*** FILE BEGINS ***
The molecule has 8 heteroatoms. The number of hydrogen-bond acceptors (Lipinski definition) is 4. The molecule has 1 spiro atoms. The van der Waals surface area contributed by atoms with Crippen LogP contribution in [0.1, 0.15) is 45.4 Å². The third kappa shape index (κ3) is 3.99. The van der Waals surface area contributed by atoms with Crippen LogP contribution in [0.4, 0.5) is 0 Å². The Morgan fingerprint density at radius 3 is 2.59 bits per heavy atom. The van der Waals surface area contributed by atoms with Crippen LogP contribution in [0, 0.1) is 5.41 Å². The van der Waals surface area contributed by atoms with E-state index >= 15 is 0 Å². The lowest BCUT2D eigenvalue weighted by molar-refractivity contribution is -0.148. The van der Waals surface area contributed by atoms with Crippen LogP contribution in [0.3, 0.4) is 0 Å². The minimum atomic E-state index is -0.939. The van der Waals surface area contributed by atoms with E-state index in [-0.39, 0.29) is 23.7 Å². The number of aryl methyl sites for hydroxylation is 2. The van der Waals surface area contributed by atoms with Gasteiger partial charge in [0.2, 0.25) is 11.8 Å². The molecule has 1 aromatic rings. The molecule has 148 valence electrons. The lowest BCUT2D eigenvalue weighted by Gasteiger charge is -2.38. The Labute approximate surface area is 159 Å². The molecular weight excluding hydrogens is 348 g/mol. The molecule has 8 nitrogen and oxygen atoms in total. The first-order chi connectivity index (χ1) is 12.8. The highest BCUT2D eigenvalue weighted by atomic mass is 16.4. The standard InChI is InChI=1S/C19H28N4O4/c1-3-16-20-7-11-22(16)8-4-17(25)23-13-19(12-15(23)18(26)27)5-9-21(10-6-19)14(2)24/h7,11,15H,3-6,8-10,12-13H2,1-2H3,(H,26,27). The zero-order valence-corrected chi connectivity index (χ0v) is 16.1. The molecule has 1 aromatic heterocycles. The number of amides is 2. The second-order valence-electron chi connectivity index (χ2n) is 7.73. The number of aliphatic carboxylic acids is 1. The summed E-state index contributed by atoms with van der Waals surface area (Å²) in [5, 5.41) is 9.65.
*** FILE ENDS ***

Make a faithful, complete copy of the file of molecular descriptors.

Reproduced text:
The molecule has 8 heteroatoms. The number of hydrogen-bond acceptors (Lipinski definition) is 4. The molecule has 1 spiro atoms. The van der Waals surface area contributed by atoms with Crippen LogP contribution in [0.1, 0.15) is 45.4 Å². The third kappa shape index (κ3) is 3.99. The van der Waals surface area contributed by atoms with Crippen LogP contribution in [0.4, 0.5) is 0 Å². The Morgan fingerprint density at radius 3 is 2.59 bits per heavy atom. The van der Waals surface area contributed by atoms with Crippen LogP contribution in [0, 0.1) is 5.41 Å². The van der Waals surface area contributed by atoms with E-state index >= 15 is 0 Å². The lowest BCUT2D eigenvalue weighted by molar-refractivity contribution is -0.148. The van der Waals surface area contributed by atoms with Crippen LogP contribution in [0.3, 0.4) is 0 Å². The minimum atomic E-state index is -0.939. The van der Waals surface area contributed by atoms with E-state index in [-0.39, 0.29) is 23.7 Å². The number of aryl methyl sites for hydroxylation is 2. The van der Waals surface area contributed by atoms with Gasteiger partial charge in [0.2, 0.25) is 11.8 Å². The molecule has 1 aromatic rings. The molecule has 148 valence electrons. The lowest BCUT2D eigenvalue weighted by Gasteiger charge is -2.38. The Labute approximate surface area is 159 Å². The molecular weight excluding hydrogens is 348 g/mol. The molecule has 8 nitrogen and oxygen atoms in total. The first-order chi connectivity index (χ1) is 12.8. The highest BCUT2D eigenvalue weighted by atomic mass is 16.4. The standard InChI is InChI=1S/C19H28N4O4/c1-3-16-20-7-11-22(16)8-4-17(25)23-13-19(12-15(23)18(26)27)5-9-21(10-6-19)14(2)24/h7,11,15H,3-6,8-10,12-13H2,1-2H3,(H,26,27). The zero-order valence-corrected chi connectivity index (χ0v) is 16.1. The molecule has 1 aromatic heterocycles. The number of amides is 2. The second-order valence-electron chi connectivity index (χ2n) is 7.73. The number of aliphatic carboxylic acids is 1. The summed E-state index contributed by atoms with van der Waals surface area (Å²) in [5, 5.41) is 9.65.